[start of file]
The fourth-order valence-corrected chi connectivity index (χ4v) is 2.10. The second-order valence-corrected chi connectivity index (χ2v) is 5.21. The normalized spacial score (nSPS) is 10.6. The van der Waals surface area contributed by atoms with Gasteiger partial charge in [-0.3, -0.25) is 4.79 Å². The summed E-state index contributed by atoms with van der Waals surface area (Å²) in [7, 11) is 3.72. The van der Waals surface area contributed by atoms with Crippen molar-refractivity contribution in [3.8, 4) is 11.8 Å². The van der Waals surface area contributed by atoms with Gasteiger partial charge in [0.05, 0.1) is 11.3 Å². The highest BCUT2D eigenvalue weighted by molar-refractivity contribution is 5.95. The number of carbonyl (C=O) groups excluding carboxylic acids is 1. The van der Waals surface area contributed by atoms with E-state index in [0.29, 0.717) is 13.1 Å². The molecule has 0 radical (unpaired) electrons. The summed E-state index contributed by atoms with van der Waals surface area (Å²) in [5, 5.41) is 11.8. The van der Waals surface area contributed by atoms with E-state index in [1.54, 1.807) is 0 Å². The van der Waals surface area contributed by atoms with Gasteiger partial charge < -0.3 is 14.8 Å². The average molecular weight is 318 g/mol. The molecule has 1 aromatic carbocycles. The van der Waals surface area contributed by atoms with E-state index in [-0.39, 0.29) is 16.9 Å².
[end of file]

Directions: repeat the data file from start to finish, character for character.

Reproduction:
The fourth-order valence-corrected chi connectivity index (χ4v) is 2.10. The second-order valence-corrected chi connectivity index (χ2v) is 5.21. The normalized spacial score (nSPS) is 10.6. The van der Waals surface area contributed by atoms with Gasteiger partial charge in [-0.3, -0.25) is 4.79 Å². The summed E-state index contributed by atoms with van der Waals surface area (Å²) in [7, 11) is 3.72. The van der Waals surface area contributed by atoms with Crippen molar-refractivity contribution in [3.8, 4) is 11.8 Å². The van der Waals surface area contributed by atoms with Gasteiger partial charge in [0.05, 0.1) is 11.3 Å². The highest BCUT2D eigenvalue weighted by molar-refractivity contribution is 5.95. The number of carbonyl (C=O) groups excluding carboxylic acids is 1. The van der Waals surface area contributed by atoms with E-state index in [0.29, 0.717) is 13.1 Å². The molecule has 0 radical (unpaired) electrons. The summed E-state index contributed by atoms with van der Waals surface area (Å²) in [5, 5.41) is 11.8. The van der Waals surface area contributed by atoms with E-state index in [1.54, 1.807) is 0 Å². The van der Waals surface area contributed by atoms with Gasteiger partial charge < -0.3 is 14.8 Å². The average molecular weight is 318 g/mol. The molecule has 1 aromatic carbocycles. The van der Waals surface area contributed by atoms with E-state index in [-0.39, 0.29) is 16.9 Å².